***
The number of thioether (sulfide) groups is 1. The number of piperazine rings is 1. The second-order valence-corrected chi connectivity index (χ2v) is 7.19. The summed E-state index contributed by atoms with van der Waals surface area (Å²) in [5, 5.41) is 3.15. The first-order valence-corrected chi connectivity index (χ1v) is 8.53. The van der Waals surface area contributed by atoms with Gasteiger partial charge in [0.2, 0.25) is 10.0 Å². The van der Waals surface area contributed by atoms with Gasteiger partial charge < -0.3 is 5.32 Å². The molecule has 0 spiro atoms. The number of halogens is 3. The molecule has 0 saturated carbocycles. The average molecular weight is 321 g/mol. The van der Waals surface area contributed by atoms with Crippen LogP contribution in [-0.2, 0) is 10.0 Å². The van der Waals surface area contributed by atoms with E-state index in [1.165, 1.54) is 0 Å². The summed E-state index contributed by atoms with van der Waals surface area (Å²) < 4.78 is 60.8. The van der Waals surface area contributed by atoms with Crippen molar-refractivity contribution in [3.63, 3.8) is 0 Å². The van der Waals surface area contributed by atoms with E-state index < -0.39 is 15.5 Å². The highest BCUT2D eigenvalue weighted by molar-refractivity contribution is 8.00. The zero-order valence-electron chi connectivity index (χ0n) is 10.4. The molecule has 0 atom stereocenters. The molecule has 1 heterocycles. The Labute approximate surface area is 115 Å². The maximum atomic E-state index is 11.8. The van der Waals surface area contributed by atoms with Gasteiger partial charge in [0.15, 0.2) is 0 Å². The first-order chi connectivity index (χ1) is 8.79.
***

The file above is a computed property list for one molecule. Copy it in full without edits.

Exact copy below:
The number of thioether (sulfide) groups is 1. The number of piperazine rings is 1. The second-order valence-corrected chi connectivity index (χ2v) is 7.19. The summed E-state index contributed by atoms with van der Waals surface area (Å²) in [5, 5.41) is 3.15. The first-order valence-corrected chi connectivity index (χ1v) is 8.53. The van der Waals surface area contributed by atoms with Gasteiger partial charge in [0.2, 0.25) is 10.0 Å². The van der Waals surface area contributed by atoms with Gasteiger partial charge < -0.3 is 5.32 Å². The molecule has 0 spiro atoms. The number of halogens is 3. The molecule has 0 saturated carbocycles. The average molecular weight is 321 g/mol. The van der Waals surface area contributed by atoms with Crippen LogP contribution in [-0.2, 0) is 10.0 Å². The van der Waals surface area contributed by atoms with E-state index in [1.165, 1.54) is 0 Å². The summed E-state index contributed by atoms with van der Waals surface area (Å²) < 4.78 is 60.8. The van der Waals surface area contributed by atoms with Crippen molar-refractivity contribution in [3.63, 3.8) is 0 Å². The van der Waals surface area contributed by atoms with E-state index < -0.39 is 15.5 Å². The highest BCUT2D eigenvalue weighted by molar-refractivity contribution is 8.00. The zero-order valence-electron chi connectivity index (χ0n) is 10.4. The molecule has 0 atom stereocenters. The molecule has 1 heterocycles. The Labute approximate surface area is 115 Å². The maximum atomic E-state index is 11.8. The van der Waals surface area contributed by atoms with Gasteiger partial charge in [0.15, 0.2) is 0 Å². The first-order chi connectivity index (χ1) is 8.79.